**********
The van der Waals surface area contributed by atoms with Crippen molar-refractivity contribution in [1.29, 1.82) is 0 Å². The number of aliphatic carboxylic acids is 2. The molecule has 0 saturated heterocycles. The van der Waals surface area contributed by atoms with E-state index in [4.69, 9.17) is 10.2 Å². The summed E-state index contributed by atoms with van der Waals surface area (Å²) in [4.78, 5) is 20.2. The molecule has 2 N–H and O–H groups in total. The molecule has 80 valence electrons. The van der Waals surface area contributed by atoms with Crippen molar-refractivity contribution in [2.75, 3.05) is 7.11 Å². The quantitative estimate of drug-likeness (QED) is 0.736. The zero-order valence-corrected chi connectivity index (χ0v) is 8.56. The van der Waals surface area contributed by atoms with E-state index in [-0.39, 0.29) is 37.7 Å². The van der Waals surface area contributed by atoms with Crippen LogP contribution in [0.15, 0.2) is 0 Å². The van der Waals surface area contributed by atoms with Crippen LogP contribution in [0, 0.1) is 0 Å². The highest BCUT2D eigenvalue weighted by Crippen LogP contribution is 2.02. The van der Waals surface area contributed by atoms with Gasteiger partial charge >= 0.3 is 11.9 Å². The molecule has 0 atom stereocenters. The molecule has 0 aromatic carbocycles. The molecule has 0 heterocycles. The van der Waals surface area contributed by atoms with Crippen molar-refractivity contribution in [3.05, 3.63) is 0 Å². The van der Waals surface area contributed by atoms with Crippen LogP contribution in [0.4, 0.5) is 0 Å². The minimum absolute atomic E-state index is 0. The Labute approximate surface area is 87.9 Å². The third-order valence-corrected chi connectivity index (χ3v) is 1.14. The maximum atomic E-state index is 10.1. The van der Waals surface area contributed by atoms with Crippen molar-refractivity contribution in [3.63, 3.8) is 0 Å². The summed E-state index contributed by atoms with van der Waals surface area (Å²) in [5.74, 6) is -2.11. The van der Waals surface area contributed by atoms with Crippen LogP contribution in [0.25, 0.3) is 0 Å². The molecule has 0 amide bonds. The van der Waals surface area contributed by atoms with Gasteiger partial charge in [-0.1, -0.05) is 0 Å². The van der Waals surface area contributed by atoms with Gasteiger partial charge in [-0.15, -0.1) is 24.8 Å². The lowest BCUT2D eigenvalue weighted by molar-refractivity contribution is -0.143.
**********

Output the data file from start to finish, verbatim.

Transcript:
The van der Waals surface area contributed by atoms with Crippen molar-refractivity contribution in [1.29, 1.82) is 0 Å². The number of aliphatic carboxylic acids is 2. The molecule has 0 saturated heterocycles. The van der Waals surface area contributed by atoms with E-state index in [4.69, 9.17) is 10.2 Å². The summed E-state index contributed by atoms with van der Waals surface area (Å²) in [4.78, 5) is 20.2. The molecule has 2 N–H and O–H groups in total. The molecule has 80 valence electrons. The van der Waals surface area contributed by atoms with Crippen molar-refractivity contribution in [2.75, 3.05) is 7.11 Å². The quantitative estimate of drug-likeness (QED) is 0.736. The zero-order valence-corrected chi connectivity index (χ0v) is 8.56. The van der Waals surface area contributed by atoms with E-state index in [-0.39, 0.29) is 37.7 Å². The van der Waals surface area contributed by atoms with Crippen LogP contribution in [0.15, 0.2) is 0 Å². The van der Waals surface area contributed by atoms with Crippen LogP contribution in [0, 0.1) is 0 Å². The highest BCUT2D eigenvalue weighted by Crippen LogP contribution is 2.02. The van der Waals surface area contributed by atoms with Gasteiger partial charge >= 0.3 is 11.9 Å². The molecule has 0 atom stereocenters. The molecule has 0 aromatic carbocycles. The molecule has 0 heterocycles. The van der Waals surface area contributed by atoms with Crippen molar-refractivity contribution in [3.05, 3.63) is 0 Å². The van der Waals surface area contributed by atoms with Crippen LogP contribution in [0.4, 0.5) is 0 Å². The minimum absolute atomic E-state index is 0. The Labute approximate surface area is 87.9 Å². The third-order valence-corrected chi connectivity index (χ3v) is 1.14. The maximum atomic E-state index is 10.1. The van der Waals surface area contributed by atoms with Crippen molar-refractivity contribution in [3.63, 3.8) is 0 Å². The summed E-state index contributed by atoms with van der Waals surface area (Å²) in [5.74, 6) is -2.11. The van der Waals surface area contributed by atoms with Crippen LogP contribution in [0.25, 0.3) is 0 Å². The molecule has 0 amide bonds. The van der Waals surface area contributed by atoms with Gasteiger partial charge in [-0.1, -0.05) is 0 Å². The van der Waals surface area contributed by atoms with Gasteiger partial charge in [-0.15, -0.1) is 24.8 Å². The lowest BCUT2D eigenvalue weighted by molar-refractivity contribution is -0.143.